How to be a GREAT Product Manager (part 5)

Be an integrator, translator and communicator. Don’t be a terminator.

usa_network_traffic_map.jpgI’m sure you’ve heard the phrase that Product Managers are “the hub of the wheel”. I really don’t like that line. Who wants to be the hub of any wheel? That’s like saying someone is the hinge of the door or the latch of the hood. Boooring! And not true.

Product Managers are collectors, analyzers and dispensers of information. They are routers of information flow. And being a great product manager means understanding how to optimize the information flow so that other teams in your company who are directly or indirectly dependent on you for information get it in a timely manner and in a form they can understand and use.

The following image is a coarse example of the major communication paths that exists in a software company. The blue are internal teams and the red are external.


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I say a coarse example, because it really only represents a high-level view of how information flows. Not all links in the diagram contain the same amount of information flow; not all nodes contribute as much information as they receive; and to keep the diagram from becoming cluttered, a number of links that rightfully should be shown are not.

I call these communication pathways the Information Supply Chain. And as a Product Manager, you are directly or indirectly responsible for a lot of the product and technical information that flows throughout your organization. How many times have you been asked if certain functionality is in an upcoming release? Or when a particular release is coming out? Or the details of a beta program? Or whether any pricing or packaging changes are being made to address market needs?

People are asking these questions because they are making decisions and need information to decide wisely. You can have a significant positive impact on those teams if you understand what information people need, when they need it, and in what form they need it? If you can do that for them, they’ll be able to make educated decisions sooner, streamline their work and be more effective. Deliver meager, late or difficult to understand information, and the opposite occurs. There is a real top-line impact to poor information flow in a company.

If you really want be analytic about mapping out the flow, you can do that. You need to look at all the stages of the product development cycle, from conception to completion to launch and beyond, and map out what information different groups need and when they need it. One way to represent it is via a heatmap that may end up looking something like this.


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The coloured cells represent areas where communication happens during the development cycle. The deeper the colour, or higher the number (from 1-3 in this case), then the more activity and information flow that happens. As you can see, Product Management is deeply involved in the information flow through all phases of the development cycle, but most heavily early on and in the middle, whereas Marketing and Sales, for example, really start toward the middle and have heavy information flow from the launch stages onward.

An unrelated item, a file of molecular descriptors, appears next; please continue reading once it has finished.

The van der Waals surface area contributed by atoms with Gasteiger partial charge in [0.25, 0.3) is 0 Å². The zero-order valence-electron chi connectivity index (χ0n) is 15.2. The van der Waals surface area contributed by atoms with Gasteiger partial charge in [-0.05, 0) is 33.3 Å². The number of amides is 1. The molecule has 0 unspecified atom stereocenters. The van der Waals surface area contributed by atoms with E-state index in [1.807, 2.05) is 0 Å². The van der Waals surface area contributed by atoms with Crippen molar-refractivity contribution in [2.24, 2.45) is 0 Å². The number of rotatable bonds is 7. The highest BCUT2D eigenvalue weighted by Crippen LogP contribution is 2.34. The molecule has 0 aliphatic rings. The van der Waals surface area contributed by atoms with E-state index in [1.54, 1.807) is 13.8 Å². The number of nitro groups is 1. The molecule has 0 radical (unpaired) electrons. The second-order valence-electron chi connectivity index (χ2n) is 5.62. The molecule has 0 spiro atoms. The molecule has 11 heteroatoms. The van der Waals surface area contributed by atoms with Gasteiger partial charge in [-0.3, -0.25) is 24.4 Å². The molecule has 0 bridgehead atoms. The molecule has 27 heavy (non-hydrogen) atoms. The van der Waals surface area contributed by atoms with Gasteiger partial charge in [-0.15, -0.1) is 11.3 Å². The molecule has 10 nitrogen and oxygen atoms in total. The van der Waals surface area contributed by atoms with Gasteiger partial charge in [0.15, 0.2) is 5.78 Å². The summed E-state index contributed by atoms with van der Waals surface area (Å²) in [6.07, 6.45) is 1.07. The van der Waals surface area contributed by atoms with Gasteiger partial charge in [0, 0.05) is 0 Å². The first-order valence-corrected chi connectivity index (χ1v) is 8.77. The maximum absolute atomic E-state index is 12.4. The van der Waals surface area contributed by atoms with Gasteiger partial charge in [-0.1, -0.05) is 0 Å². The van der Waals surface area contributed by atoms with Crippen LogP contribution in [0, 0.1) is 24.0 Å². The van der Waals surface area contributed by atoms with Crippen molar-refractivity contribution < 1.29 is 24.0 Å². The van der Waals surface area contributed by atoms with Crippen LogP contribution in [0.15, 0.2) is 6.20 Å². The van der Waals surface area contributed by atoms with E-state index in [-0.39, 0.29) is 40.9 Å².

By understanding this, you can determine what information you need to produce and deliver to those groups to optimize their activities and decisions. Keep in mind that this is not solely a task for Product Management. Ideally all groups in the company use this analysis to optimize their communications. But, if you want to apply an 80/20 rule (80% impact for 20% effort), then teams like Product Management and Product Marketing must be the first ones to optimize their information flow to other downstream groups.

As technology workers, we exist in an information economy. And just like the manufacturing world, where materials, parts and inventory requirements are optimized for efficiency and minimizing costs, information needs can be understood and delivery processes optimized for greater efficiencies. And because of our role in defining product direction and driving strategy, Product Managers can play a key role in optimizing the Information Supply Chain. The question is, are you up to the task?


Part 1 – Don’t just sound smart, act smart and be smart
Part 2 – Be technical without becoming a technologist
Part 3 – “Spidey-sense” instincts are good, hard data is way better
Part 4 – The 4 Cs of Leadership
Part 5 – Be an integrator, translator and communicator
Part 6 – Own the product from conception to completion and beyond


8 responses to “How to be a GREAT Product Manager (part 5)

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  6. David Locke

    Who asks you questions? Who do you ask questions of?

    Here I’m not asking who do you talk to, but who has to interrupt their work and ask. Do you push information out, or just respond to inquiries? How much does these interruptions cost? How much work gets delayed due to these interruptions or the lags where someone waits and waits? What questions should be asked, but never are? What bugs originate in communications failures?

    Communications is a process, so it is amenable to six sigma. You can determine quantitatively how good your commuications with your team happens to be. You can be proactive about communications. And, I don’t mean hold a meeting. Leadership is personal.

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